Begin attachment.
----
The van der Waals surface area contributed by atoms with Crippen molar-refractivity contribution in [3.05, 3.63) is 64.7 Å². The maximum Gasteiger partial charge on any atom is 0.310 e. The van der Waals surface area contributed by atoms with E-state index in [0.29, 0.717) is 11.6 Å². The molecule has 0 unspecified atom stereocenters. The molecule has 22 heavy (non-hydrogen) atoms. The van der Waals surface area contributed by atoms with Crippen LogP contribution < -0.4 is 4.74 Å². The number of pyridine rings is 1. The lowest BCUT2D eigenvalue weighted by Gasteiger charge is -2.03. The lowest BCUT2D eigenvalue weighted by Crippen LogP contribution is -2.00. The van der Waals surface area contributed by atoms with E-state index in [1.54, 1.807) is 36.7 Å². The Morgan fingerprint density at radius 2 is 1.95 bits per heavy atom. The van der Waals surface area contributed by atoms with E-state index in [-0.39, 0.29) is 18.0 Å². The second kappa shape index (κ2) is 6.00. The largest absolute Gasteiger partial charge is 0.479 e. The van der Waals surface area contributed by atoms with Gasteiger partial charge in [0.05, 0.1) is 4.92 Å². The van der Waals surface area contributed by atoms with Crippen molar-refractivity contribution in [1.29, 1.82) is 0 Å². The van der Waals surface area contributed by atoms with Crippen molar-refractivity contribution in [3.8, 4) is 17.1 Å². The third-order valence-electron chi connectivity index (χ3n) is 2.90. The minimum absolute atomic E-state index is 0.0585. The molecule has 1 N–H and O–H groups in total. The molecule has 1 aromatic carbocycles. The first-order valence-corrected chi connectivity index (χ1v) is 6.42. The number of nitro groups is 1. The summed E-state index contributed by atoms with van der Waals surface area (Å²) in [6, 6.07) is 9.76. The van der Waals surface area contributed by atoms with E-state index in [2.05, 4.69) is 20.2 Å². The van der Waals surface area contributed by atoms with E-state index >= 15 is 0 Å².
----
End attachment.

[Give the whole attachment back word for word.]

The van der Waals surface area contributed by atoms with Crippen molar-refractivity contribution in [3.05, 3.63) is 64.7 Å². The maximum Gasteiger partial charge on any atom is 0.310 e. The van der Waals surface area contributed by atoms with E-state index in [0.29, 0.717) is 11.6 Å². The molecule has 0 unspecified atom stereocenters. The molecule has 22 heavy (non-hydrogen) atoms. The van der Waals surface area contributed by atoms with Crippen LogP contribution < -0.4 is 4.74 Å². The number of pyridine rings is 1. The lowest BCUT2D eigenvalue weighted by Gasteiger charge is -2.03. The lowest BCUT2D eigenvalue weighted by Crippen LogP contribution is -2.00. The van der Waals surface area contributed by atoms with E-state index in [1.54, 1.807) is 36.7 Å². The Morgan fingerprint density at radius 2 is 1.95 bits per heavy atom. The van der Waals surface area contributed by atoms with E-state index in [-0.39, 0.29) is 18.0 Å². The second kappa shape index (κ2) is 6.00. The largest absolute Gasteiger partial charge is 0.479 e. The van der Waals surface area contributed by atoms with Gasteiger partial charge in [0.05, 0.1) is 4.92 Å². The van der Waals surface area contributed by atoms with Crippen molar-refractivity contribution in [1.29, 1.82) is 0 Å². The van der Waals surface area contributed by atoms with Crippen molar-refractivity contribution in [3.8, 4) is 17.1 Å². The third-order valence-electron chi connectivity index (χ3n) is 2.90. The minimum absolute atomic E-state index is 0.0585. The molecule has 1 N–H and O–H groups in total. The molecule has 1 aromatic carbocycles. The first-order valence-corrected chi connectivity index (χ1v) is 6.42. The number of nitro groups is 1. The summed E-state index contributed by atoms with van der Waals surface area (Å²) in [6, 6.07) is 9.76. The van der Waals surface area contributed by atoms with E-state index in [2.05, 4.69) is 20.2 Å². The van der Waals surface area contributed by atoms with E-state index >= 15 is 0 Å².